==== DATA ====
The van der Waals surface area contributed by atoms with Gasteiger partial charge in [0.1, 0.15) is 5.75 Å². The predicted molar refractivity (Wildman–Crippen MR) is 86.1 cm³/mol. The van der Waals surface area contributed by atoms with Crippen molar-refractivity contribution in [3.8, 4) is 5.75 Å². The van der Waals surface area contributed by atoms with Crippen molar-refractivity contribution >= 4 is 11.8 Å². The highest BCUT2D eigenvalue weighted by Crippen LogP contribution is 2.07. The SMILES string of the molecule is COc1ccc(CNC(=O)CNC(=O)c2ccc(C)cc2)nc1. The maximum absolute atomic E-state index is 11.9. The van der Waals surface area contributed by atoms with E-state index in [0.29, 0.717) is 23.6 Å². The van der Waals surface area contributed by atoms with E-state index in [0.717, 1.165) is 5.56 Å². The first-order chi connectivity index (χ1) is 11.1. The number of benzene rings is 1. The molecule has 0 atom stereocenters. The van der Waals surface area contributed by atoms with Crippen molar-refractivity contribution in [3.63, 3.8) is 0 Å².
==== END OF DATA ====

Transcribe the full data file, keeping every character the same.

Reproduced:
The van der Waals surface area contributed by atoms with Gasteiger partial charge in [0.1, 0.15) is 5.75 Å². The predicted molar refractivity (Wildman–Crippen MR) is 86.1 cm³/mol. The van der Waals surface area contributed by atoms with Crippen molar-refractivity contribution in [3.8, 4) is 5.75 Å². The van der Waals surface area contributed by atoms with Crippen molar-refractivity contribution >= 4 is 11.8 Å². The highest BCUT2D eigenvalue weighted by Crippen LogP contribution is 2.07. The SMILES string of the molecule is COc1ccc(CNC(=O)CNC(=O)c2ccc(C)cc2)nc1. The maximum absolute atomic E-state index is 11.9. The van der Waals surface area contributed by atoms with E-state index in [0.29, 0.717) is 23.6 Å². The van der Waals surface area contributed by atoms with E-state index in [0.717, 1.165) is 5.56 Å². The first-order chi connectivity index (χ1) is 11.1. The number of benzene rings is 1. The molecule has 0 atom stereocenters. The van der Waals surface area contributed by atoms with Crippen molar-refractivity contribution in [3.63, 3.8) is 0 Å².